Laia Costa, “Lullaby”
Ricardo Darín, “Argentina, 1985”

Mariano Llinás, Santiago Mitre, “Argentina, 1985”

First Feature
“1976” (Chile, Argentina)

Best Feature Comedy
“Official Competition,” (Argentina, Spain)

Original Score
Sergio Prudencio, “Utama”

Supporting Role Performance
Susi Sanchez, “Lullaby” (Spain)
Luis Zahera, “The Beasts” (Spain, France)

Animated Feature
“The Eagle and the Jaguar: the Legendary Warriors” (Mexico)

Documentary Best Feature
“El Caso Padilla,” (Cuba, Spain)

Alberto del Campo, “The Beasts”

Art Direction
Micaela Saiegh, “Argentina, 1985)

Barbara Álvarez, “Utama”

Sound Direction
Aitor Berenguer, Fabiola Ordoyo, Yasmina Praderas, “The Beasts”

Film & Education In Values
“Argentina, 1985” (Argentina, U.S)

Benicio del Toro


Best Series Or Mini-Series
“News of a Kidnapping” (Colombia, Chile, U.S.)

Best Series Or Mini-Series Creator
Andrés Wood, Rodrigo García, “News of a Kidnapping”

Actor In A Series Or Mini-Series
Guillermo Francella, “The One in Charge”

Actress In A Series Or Mini-Series
Cristina Umaña, “News of a Kidnapping”

Supporting Actor In A Series Or Mini-Series
Alejandro Awada, “Iosi, The Regretful Spy”

Supporting Actress In A Series Or Mini-Series
Majida Issa, “News of a Kidnapping”

Albert Serra Named Best Director at France’s Lumière Awards for “Pacification”

It’s an illuminating time for Albert Serra.

The 28th edition of France’s Lumière Awards have taken place in Paris, with the 47-year-old Spanish independent filmmaker claiming a top honor.

Albert SerraSerra, who is currently working on a bullfighting documentary, was named Best Director for the French Polynesia-set drama Pacification.

The feature also clinched two other prizes: Best Actor for Benoît Magimal and Best Cinematography for Artur Tort.

Spanish filmmaker Rodrigo Sorogoyen’s The Beasts won Best International Co-production.

The awards are voted on by members of the international press corp hailing from 36 countries based in France.

Here’s the full list of winners:

Best Film: The Night Of The 12th, by Dominik Moll
Best Director: Albert Serra for Pacifiction
Best Screenplay: Dominik Moll, Gilles Marchand for The Night Of The 12th
Best Documentary:We by Alice Diop
Animation Film: Little Nicholas, by Amandine Fredon and Benjamin Massoubre
Best Actress: Virginie Efira for Other People’s Children
Best Actor: Benoît Magimel for Pacification
Female Revelation: Nadia Tereszkiewicz for Forever Young
Male Revelation: Dimitri Doré for Bruno Reidal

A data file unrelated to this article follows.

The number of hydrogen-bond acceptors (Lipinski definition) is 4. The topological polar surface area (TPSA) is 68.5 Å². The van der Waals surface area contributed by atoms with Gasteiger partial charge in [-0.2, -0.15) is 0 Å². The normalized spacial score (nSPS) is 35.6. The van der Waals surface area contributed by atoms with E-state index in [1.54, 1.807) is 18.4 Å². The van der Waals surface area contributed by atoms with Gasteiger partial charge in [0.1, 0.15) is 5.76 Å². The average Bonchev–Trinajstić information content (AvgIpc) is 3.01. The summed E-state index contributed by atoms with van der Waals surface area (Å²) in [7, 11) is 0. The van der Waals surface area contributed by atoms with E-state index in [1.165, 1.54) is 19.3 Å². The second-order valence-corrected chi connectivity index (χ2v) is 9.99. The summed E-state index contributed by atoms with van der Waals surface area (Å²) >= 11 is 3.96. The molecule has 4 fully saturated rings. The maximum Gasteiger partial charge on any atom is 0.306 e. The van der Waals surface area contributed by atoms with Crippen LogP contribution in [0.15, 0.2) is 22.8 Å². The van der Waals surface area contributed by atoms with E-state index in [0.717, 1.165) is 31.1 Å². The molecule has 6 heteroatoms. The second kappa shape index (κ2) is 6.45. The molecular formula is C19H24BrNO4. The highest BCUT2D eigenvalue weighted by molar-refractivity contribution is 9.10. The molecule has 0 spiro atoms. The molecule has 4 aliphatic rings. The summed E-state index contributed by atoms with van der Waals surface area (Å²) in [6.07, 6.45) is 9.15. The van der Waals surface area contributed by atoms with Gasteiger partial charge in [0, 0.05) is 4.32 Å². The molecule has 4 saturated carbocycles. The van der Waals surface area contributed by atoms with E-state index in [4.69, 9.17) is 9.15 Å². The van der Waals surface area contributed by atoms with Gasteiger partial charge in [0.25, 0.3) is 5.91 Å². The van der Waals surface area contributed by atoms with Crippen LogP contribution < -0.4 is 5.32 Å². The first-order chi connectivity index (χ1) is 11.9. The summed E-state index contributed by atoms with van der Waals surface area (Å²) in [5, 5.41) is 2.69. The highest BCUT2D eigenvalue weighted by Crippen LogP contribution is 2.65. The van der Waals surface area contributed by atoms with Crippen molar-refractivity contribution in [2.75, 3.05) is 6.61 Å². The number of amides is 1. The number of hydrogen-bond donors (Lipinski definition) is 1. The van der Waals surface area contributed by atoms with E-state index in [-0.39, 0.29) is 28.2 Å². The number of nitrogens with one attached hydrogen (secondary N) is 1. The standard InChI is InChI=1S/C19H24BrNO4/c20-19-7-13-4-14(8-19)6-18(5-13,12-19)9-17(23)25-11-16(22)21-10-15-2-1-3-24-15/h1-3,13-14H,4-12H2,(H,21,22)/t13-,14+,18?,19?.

Best First Film: Le Sixième Enfant by Léopold Legrand
Best International Coproduction: The Beasts by Rodrigo Sorogoyen (Sp-Fr)
Best Cinematography: Artur Tort for Pacifiction
Best Music: Benjamin Biolay for Flickering Ghosts Of Loves Gone By

Rodrigo Sorogoyen’s “The Beasts” Wins Three Awards at Tokyo International Film Festival

Rodrigo Sorogoyen’s latest project has proved to be a beast in Japan…

The 41-year-old Spanish Goya Award-winning film director and screenwriter’s psychological thriller The Beasts has won three awards at this year’s Tokyo International Film Festival, including the Tokyo Grand Prix, best director and best actor for Denis Menochet.

Rodrigo SorogoyenThe film, which premiered in an Out Of Competition slot at this year’s Cannes Film Festival, follows a French couple who move to Spain’s Galician countryside to run an organic farm, but receive a hostile welcome from the locals.

The Tokyo Grand Prix prize comes with a cash award of Y3M (US$20,400).

Iranian filmmaker Houman Seyedi’s satirical drama World War III took the Special Jury Prize at the festival following its wins in Venice for best film and best actor in the Horizons section. Tokyo’s Special Jury Prize comes with a cash award of Y500,000 (US$3,400).

Best actress went to Aline Kuppenheim for her role in Manuela Martelli’s 1976, in which she plays a woman sheltering a man during Chile’s Pinochet dictatorship. The best artistic contribution award went to Sri Lankan film Peacock Lament, directed by Sanjeewa Pushpakumara.

The festival’s audience award went to Rikiya Imaizumi’s By The Window, about a man confronted by his wife’s affair, which was one of three Japanese films to be selected for the international competition.

In the festival’s Asian Future competition, the best film award went to Butterflies Live Only One Day, directed by Iranian filmmaker Mohammadreza Vatandoust, who was on hand to accept the award in person.